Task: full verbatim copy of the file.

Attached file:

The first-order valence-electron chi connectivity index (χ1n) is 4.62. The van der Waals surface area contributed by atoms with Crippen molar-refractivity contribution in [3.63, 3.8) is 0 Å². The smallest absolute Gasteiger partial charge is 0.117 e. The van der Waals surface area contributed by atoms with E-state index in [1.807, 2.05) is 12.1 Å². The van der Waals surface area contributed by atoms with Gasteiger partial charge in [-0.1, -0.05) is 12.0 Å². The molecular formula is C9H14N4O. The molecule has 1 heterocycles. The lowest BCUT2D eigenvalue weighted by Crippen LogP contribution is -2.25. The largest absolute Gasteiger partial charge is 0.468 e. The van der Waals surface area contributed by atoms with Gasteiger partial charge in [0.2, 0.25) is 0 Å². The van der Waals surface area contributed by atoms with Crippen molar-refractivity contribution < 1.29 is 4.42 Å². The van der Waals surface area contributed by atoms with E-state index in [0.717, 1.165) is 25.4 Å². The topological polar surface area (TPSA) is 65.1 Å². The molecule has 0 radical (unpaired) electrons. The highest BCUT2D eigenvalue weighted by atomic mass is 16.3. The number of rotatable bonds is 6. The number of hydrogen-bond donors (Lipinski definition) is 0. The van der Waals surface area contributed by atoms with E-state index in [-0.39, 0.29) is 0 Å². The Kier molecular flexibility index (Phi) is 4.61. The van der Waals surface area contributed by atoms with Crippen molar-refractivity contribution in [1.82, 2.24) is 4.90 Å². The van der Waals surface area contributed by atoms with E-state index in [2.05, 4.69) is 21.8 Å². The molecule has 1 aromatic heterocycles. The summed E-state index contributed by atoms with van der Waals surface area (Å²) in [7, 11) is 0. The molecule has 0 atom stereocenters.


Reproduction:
The first-order valence-electron chi connectivity index (χ1n) is 4.62. The van der Waals surface area contributed by atoms with Crippen molar-refractivity contribution in [3.63, 3.8) is 0 Å². The smallest absolute Gasteiger partial charge is 0.117 e. The van der Waals surface area contributed by atoms with E-state index in [1.807, 2.05) is 12.1 Å². The van der Waals surface area contributed by atoms with Gasteiger partial charge in [-0.1, -0.05) is 12.0 Å². The molecular formula is C9H14N4O. The molecule has 1 heterocycles. The lowest BCUT2D eigenvalue weighted by Crippen LogP contribution is -2.25. The largest absolute Gasteiger partial charge is 0.468 e. The van der Waals surface area contributed by atoms with Gasteiger partial charge in [0.2, 0.25) is 0 Å². The van der Waals surface area contributed by atoms with Crippen molar-refractivity contribution < 1.29 is 4.42 Å². The van der Waals surface area contributed by atoms with E-state index in [0.717, 1.165) is 25.4 Å². The topological polar surface area (TPSA) is 65.1 Å². The molecule has 0 radical (unpaired) electrons. The highest BCUT2D eigenvalue weighted by atomic mass is 16.3. The number of rotatable bonds is 6. The number of hydrogen-bond donors (Lipinski definition) is 0. The van der Waals surface area contributed by atoms with E-state index in [-0.39, 0.29) is 0 Å². The Kier molecular flexibility index (Phi) is 4.61. The van der Waals surface area contributed by atoms with Crippen molar-refractivity contribution in [1.82, 2.24) is 4.90 Å². The van der Waals surface area contributed by atoms with E-state index in [2.05, 4.69) is 21.8 Å². The molecule has 1 aromatic heterocycles. The summed E-state index contributed by atoms with van der Waals surface area (Å²) in [7, 11) is 0. The molecule has 0 atom stereocenters.